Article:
In February 2006, the right-wing blogger Michelle Malkin posted a video on the online video site YouTube. Titled First, They Came, the video was Malkins personal tribute to figures she identified as the victims of Islamic fascism. It circulated on YouTube until September, when the sites administrators told her that it had been rejected due to its inappropriate nature. (The video contained footage of dead bodies, as well as classic Malkinesque hyperbole, but was far from the most offensive thing on the site.) After her readers protested, the video was reposted. But the incident struck a nerve with two longtime conservative activists and former Reagan aides, Charlie Gerow and Jeff Lord. This March, the pair launched QubeTV, which they bill as a conservative answer to YouTube. The Washington Monthlys Peter Laufer recently asked Lord what he hopes the site will achieve.

WM: Why do we need a conservative YouTube? Im not a frequent user of YouTube, but I dabble, and there is stuff on there from all across the political spectrum.

JL: The short answer is that it came to our attention that Michelle Malkin had a video that was bannedwhich is now back up on YouTube, as I understand it.

JL: The problem is that they have a flagging systemand we are probably going to develop a flagging system as well. But at the end of the day, liberal flaggers were going after conservative material and the folks at YouTube were kind of acquiescing to them.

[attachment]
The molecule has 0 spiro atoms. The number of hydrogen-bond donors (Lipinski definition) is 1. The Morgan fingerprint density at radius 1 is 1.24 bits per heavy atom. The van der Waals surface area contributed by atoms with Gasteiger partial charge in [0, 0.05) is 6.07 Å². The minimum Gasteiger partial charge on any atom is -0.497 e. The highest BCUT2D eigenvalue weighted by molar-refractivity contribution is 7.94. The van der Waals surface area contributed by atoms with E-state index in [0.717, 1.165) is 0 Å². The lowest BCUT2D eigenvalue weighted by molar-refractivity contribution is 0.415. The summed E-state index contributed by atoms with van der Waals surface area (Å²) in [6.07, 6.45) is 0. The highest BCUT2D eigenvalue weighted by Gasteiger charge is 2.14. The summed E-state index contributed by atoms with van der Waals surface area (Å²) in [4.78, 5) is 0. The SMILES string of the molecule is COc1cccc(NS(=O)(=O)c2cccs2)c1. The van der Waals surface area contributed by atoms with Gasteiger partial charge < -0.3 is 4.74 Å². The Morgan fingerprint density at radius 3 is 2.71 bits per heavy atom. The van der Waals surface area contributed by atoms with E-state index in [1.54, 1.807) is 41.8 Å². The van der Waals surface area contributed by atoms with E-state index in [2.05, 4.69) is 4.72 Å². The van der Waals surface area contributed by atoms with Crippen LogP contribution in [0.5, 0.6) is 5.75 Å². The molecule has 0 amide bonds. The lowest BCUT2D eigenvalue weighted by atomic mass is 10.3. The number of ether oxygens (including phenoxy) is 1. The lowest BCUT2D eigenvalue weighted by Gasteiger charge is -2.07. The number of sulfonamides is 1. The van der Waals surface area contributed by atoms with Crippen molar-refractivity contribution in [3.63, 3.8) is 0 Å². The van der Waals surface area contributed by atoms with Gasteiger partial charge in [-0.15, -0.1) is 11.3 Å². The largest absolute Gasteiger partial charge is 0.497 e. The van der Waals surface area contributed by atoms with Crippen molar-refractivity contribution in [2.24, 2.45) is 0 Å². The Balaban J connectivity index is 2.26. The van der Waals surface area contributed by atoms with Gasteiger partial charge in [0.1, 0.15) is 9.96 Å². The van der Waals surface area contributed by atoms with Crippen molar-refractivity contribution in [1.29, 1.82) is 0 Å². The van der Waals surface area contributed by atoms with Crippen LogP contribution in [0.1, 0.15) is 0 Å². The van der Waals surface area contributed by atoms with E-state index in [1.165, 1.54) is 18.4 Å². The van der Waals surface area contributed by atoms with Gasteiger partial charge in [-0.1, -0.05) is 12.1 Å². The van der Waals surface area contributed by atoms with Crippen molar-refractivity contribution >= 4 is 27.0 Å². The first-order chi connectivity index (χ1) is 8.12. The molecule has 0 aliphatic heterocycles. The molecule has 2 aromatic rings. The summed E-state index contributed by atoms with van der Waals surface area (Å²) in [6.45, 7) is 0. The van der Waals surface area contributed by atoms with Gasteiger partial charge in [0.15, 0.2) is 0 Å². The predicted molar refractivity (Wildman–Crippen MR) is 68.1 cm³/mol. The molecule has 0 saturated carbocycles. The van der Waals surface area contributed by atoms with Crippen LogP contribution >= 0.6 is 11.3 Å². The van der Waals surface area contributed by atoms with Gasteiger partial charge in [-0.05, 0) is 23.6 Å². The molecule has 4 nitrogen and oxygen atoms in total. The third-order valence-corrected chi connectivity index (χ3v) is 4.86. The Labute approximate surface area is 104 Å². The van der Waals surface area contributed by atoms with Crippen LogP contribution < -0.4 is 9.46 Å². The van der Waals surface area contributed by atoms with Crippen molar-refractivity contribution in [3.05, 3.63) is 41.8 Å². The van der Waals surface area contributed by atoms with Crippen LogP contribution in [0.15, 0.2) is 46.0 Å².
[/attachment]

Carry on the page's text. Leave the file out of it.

JL: Yes, but the difference is that the YouTube folks, to the best of my knowledge, dont consider themselves to be political people. My point is that I am not going to let that kind of stuff happen here. We are not going to let conservative videos go down the tube.

JL: Some things that they dont give a path to, we do. The thing that would bother me is, in terms of the war situation, if we got a video of an American kid or a Daniel Pearl, for example. I would have a difficult time with that.

JL: We had somebody out there put up a video of a woman being stoned to death, somewhere in the Middle East. They put it up as an example of Islamism extremism, and I gave it a pass. Its up there as we speak.

JL: What I am trying to get at is that the technology has now opened up so that if you are Jane Doe from Des Moines and you see something newsworthy, you can put it up. Im not suggesting that there is a cabal in New York or Washington; I grew up in the northeastern United States and love it. I just think that their political and cultural predilections lead them to do things in a certain way.

JL: I think it does represent the free market at work, and I also think they have made some mistakes. But I also think that because we are around maybe that has made YouTube a little more sensitive.

JL: We want to be right in the middle of the presidential campaign. We are three months into operation, we have almost 1,000 videos and almost 2,000 still photos.

JL: Sure. That is the second thing. First, theres the legitimate stuff, like the Democratic debates the other night, so viewers can go off on what person A or B said and how that was bad. And they did that with the Republican debate with Ron Paul.

JL: I dont know the answer. If you look at the media advancement from television, where liberals were very good, to talk radio, where conservatives were very good, to new mediaI dont know if conservatives were slow on the uptake. I do feel that we are behind. We really have to get in there and get up to our necks.

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